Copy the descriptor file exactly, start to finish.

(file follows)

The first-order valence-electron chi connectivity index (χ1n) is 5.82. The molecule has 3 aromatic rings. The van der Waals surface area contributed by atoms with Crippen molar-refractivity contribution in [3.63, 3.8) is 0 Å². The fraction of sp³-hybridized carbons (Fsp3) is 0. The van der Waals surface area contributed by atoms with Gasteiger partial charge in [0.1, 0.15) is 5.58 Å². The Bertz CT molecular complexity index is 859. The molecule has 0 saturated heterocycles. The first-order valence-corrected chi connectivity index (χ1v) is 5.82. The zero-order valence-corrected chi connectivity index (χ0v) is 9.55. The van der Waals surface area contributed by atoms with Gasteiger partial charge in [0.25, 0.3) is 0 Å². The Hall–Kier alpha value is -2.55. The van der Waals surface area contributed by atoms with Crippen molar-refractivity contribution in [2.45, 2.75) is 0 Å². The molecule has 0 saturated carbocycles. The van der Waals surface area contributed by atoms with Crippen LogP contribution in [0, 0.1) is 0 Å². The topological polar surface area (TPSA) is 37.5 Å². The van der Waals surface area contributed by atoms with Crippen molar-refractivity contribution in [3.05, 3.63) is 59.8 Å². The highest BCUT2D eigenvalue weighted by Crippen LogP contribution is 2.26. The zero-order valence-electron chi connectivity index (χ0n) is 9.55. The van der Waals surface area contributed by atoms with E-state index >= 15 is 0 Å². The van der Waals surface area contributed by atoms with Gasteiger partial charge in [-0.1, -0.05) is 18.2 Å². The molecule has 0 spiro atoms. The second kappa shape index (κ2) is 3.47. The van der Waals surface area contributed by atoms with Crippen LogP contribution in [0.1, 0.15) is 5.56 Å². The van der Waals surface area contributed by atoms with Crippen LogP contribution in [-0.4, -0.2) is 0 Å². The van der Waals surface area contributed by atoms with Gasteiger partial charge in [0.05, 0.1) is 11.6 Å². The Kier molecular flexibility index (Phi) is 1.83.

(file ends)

The first-order valence-electron chi connectivity index (χ1n) is 5.82. The molecule has 3 aromatic rings. The van der Waals surface area contributed by atoms with Crippen molar-refractivity contribution in [3.63, 3.8) is 0 Å². The fraction of sp³-hybridized carbons (Fsp3) is 0. The van der Waals surface area contributed by atoms with Gasteiger partial charge in [0.1, 0.15) is 5.58 Å². The Bertz CT molecular complexity index is 859. The molecule has 0 saturated heterocycles. The first-order valence-corrected chi connectivity index (χ1v) is 5.82. The zero-order valence-corrected chi connectivity index (χ0v) is 9.55. The van der Waals surface area contributed by atoms with Gasteiger partial charge in [0.25, 0.3) is 0 Å². The Hall–Kier alpha value is -2.55. The van der Waals surface area contributed by atoms with Crippen molar-refractivity contribution in [2.45, 2.75) is 0 Å². The molecule has 0 saturated carbocycles. The van der Waals surface area contributed by atoms with Crippen LogP contribution in [0, 0.1) is 0 Å². The topological polar surface area (TPSA) is 37.5 Å². The van der Waals surface area contributed by atoms with Crippen molar-refractivity contribution in [3.05, 3.63) is 59.8 Å². The highest BCUT2D eigenvalue weighted by Crippen LogP contribution is 2.26. The zero-order valence-electron chi connectivity index (χ0n) is 9.55. The van der Waals surface area contributed by atoms with E-state index >= 15 is 0 Å². The van der Waals surface area contributed by atoms with Gasteiger partial charge in [-0.1, -0.05) is 18.2 Å². The molecule has 0 spiro atoms. The second kappa shape index (κ2) is 3.47. The van der Waals surface area contributed by atoms with Crippen LogP contribution in [0.1, 0.15) is 5.56 Å². The van der Waals surface area contributed by atoms with Crippen LogP contribution in [-0.4, -0.2) is 0 Å². The van der Waals surface area contributed by atoms with Gasteiger partial charge in [0.05, 0.1) is 11.6 Å². The Kier molecular flexibility index (Phi) is 1.83.